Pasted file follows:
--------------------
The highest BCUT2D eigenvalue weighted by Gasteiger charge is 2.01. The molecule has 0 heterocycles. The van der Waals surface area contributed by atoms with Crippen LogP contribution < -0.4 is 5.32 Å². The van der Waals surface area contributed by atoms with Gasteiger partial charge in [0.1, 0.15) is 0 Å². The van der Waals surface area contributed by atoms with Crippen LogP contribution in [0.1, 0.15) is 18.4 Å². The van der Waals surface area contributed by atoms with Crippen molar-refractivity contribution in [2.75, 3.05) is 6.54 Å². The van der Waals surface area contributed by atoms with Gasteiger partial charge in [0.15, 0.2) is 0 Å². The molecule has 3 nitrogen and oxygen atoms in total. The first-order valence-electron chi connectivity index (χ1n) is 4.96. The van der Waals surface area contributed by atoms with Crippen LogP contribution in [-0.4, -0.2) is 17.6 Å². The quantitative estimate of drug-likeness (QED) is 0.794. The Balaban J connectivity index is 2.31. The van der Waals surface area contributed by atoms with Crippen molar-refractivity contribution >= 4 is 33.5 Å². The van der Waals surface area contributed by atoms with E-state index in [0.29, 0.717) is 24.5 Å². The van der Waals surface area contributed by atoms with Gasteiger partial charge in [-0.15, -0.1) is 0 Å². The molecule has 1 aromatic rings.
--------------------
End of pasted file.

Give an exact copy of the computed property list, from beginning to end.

The highest BCUT2D eigenvalue weighted by Gasteiger charge is 2.01. The molecule has 0 heterocycles. The van der Waals surface area contributed by atoms with Crippen LogP contribution < -0.4 is 5.32 Å². The van der Waals surface area contributed by atoms with Gasteiger partial charge in [0.1, 0.15) is 0 Å². The van der Waals surface area contributed by atoms with Crippen LogP contribution in [0.1, 0.15) is 18.4 Å². The van der Waals surface area contributed by atoms with Crippen molar-refractivity contribution in [2.75, 3.05) is 6.54 Å². The van der Waals surface area contributed by atoms with Gasteiger partial charge in [0.15, 0.2) is 0 Å². The molecule has 3 nitrogen and oxygen atoms in total. The first-order valence-electron chi connectivity index (χ1n) is 4.96. The van der Waals surface area contributed by atoms with Crippen LogP contribution in [-0.4, -0.2) is 17.6 Å². The quantitative estimate of drug-likeness (QED) is 0.794. The Balaban J connectivity index is 2.31. The van der Waals surface area contributed by atoms with Crippen molar-refractivity contribution >= 4 is 33.5 Å². The van der Waals surface area contributed by atoms with E-state index in [0.29, 0.717) is 24.5 Å². The van der Waals surface area contributed by atoms with Gasteiger partial charge in [-0.15, -0.1) is 0 Å². The molecule has 1 aromatic rings.